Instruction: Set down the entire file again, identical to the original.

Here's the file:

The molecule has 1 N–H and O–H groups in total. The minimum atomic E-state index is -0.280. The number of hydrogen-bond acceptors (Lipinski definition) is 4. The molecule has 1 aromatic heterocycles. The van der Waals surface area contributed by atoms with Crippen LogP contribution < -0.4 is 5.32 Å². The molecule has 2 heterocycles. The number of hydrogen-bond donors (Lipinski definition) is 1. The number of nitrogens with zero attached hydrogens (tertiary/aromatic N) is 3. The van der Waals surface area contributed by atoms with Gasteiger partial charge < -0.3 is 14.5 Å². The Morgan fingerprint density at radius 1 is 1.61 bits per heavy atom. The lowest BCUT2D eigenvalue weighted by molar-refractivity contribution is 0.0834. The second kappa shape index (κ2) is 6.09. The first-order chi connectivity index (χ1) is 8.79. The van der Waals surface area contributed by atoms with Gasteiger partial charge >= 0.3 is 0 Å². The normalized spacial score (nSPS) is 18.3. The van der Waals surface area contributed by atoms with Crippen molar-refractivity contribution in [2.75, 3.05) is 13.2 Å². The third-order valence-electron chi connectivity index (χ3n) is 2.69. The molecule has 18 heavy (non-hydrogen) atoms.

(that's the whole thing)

The molecule has 1 N–H and O–H groups in total. The minimum atomic E-state index is -0.280. The number of hydrogen-bond acceptors (Lipinski definition) is 4. The molecule has 1 aromatic heterocycles. The van der Waals surface area contributed by atoms with Crippen LogP contribution < -0.4 is 5.32 Å². The molecule has 2 heterocycles. The number of hydrogen-bond donors (Lipinski definition) is 1. The number of nitrogens with zero attached hydrogens (tertiary/aromatic N) is 3. The van der Waals surface area contributed by atoms with Gasteiger partial charge < -0.3 is 14.5 Å². The Morgan fingerprint density at radius 1 is 1.61 bits per heavy atom. The lowest BCUT2D eigenvalue weighted by molar-refractivity contribution is 0.0834. The second kappa shape index (κ2) is 6.09. The first-order chi connectivity index (χ1) is 8.79. The van der Waals surface area contributed by atoms with Gasteiger partial charge >= 0.3 is 0 Å². The normalized spacial score (nSPS) is 18.3. The van der Waals surface area contributed by atoms with Crippen molar-refractivity contribution in [2.75, 3.05) is 13.2 Å². The third-order valence-electron chi connectivity index (χ3n) is 2.69. The molecule has 18 heavy (non-hydrogen) atoms.